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10 stencilled concrete design ideas

Stencilled concrete isn’t a new innovation, but it’s a popular option for homeowners wanting to renovate, and for investors wanting to put the finishing touches on an investment property. You might’ve seen some of these patterns before on someone else’s landscape and decided you want to ‘borrow’ one for your own.

 

  • Flagstone

This is one of the most generic stencilled concrete patterns available, but you can dress it up with bright colours to make it stand out.

 

  • Herringbone

Resembling the bones of the fish, this type of design is common with pavers  as it makes  use of their long and short edges. You can use this pattern in your pergola and barbecue areas.

 

  • European Fan

This design is made up of small square tiles spread in an arching fan pattern. It’s also called ‘fish scales’.

 

  • Wood/timber

Yes, you really can get concrete to look like wood. At least you’ll never have to worry about it rotting! Have this stencilled concrete design on the patio for a rustic feel.

 

  • Compass

This adds a touch of pizazz to an otherwise plain driveway. The compass comes in a variety of shapes and designs, just speak with your contractor about what you want. Get the creative juices flowing and pick out a few colours to make the design really stand out.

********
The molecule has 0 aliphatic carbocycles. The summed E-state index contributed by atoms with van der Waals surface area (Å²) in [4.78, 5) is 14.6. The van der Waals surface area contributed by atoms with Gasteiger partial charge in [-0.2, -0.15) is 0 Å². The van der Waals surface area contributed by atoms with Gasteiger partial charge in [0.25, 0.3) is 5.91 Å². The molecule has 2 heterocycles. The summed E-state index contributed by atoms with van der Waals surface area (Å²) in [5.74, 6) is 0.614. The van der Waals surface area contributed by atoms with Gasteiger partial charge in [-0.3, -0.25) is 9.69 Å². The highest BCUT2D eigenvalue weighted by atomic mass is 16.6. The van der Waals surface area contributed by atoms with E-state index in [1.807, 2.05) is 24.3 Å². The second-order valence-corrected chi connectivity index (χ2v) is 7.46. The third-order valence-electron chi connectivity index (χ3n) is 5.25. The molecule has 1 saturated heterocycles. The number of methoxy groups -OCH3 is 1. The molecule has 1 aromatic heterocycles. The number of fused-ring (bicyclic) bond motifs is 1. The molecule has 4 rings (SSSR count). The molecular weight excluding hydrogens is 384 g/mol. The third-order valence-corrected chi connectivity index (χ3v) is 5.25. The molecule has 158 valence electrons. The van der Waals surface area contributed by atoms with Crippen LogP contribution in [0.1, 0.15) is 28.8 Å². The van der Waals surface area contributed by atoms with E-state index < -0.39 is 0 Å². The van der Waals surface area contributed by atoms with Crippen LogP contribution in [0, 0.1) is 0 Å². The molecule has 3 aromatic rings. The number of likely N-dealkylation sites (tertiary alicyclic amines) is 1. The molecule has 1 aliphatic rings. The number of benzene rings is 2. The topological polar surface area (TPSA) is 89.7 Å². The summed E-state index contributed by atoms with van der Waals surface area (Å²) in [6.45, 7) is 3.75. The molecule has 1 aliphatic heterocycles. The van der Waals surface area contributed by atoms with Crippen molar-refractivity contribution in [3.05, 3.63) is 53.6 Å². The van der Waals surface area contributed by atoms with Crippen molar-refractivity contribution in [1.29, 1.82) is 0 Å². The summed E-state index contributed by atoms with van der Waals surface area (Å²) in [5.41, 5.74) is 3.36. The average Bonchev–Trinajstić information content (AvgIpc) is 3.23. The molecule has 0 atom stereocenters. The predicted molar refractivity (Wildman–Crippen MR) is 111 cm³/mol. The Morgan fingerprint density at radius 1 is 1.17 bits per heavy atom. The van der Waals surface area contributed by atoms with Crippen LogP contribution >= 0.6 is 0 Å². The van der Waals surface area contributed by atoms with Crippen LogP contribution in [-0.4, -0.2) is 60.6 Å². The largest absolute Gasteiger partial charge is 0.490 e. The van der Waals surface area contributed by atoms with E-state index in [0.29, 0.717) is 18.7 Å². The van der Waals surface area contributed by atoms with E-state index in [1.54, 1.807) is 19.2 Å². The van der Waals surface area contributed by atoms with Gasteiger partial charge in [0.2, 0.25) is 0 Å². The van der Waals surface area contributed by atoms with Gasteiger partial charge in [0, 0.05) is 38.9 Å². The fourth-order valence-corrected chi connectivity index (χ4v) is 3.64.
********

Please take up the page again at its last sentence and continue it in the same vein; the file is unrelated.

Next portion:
• Diamond tile

This pattern comprises of octagonal tiles with square or ‘diamond’ tiles in between.

 

  • Interlocking diamonds

Placing this stencilled concrete pattern in the middle breaks up monotonous driveways. To get the diamonds to show up properly, choose contrasting colours.

 

  • Convict brick

This style mimics the crudely cut stone made by convicts back in the day when they were blasting rocks from quarries and cliffsides. You can find the real deal in heritage homes. In stencil form, it’s a cross between a cobblestone and a flagstone.

 

  • Patios and pathways

Having the patio connected can really tie a landscape together. You can go from one end of the yard to the other without having to tread a foot on the grass. This feature is good if you want to have a yard or garden for people to admire, rather than play in.

 

  • Driveways to front doors

Having an even pathway when your arms are loaded with bags saves you the worry of tripping, at least. A seamless path from the driveway to the front door will give a good first impression to visitors and potential tenants (if you’re a property manager).

 

stencilled concrete designs

concreting

Concreting at home: finishing touches

A lot of thought goes into concreting – it’s not just pouring liquid cement into a mould and waiting for it to set. After the technical aspects like tensile strength and dimensions are settled, the fun things are next.

 

A little polish

Or not. Domestic concreting projects, like interior flooring, will need a polished surface for comfort. Paths and driveways are more likely to have an exposed aggregate surface. This finish is achieved when the surface cement is blasted away to reveal the larger stones underneath.

Smooth, polished, concrete is a popular choice for interior decorating. Warehouses developed into housing and apartments often come with pre-existing concrete slabs that the new owners can redecorate at their whim. Some choose to leave it plain (or just re-apply some sealant). Others will spray coloured covercrete on their driveway or even do an acid-stain inside to ‘freshen up’ the space.

 

Colour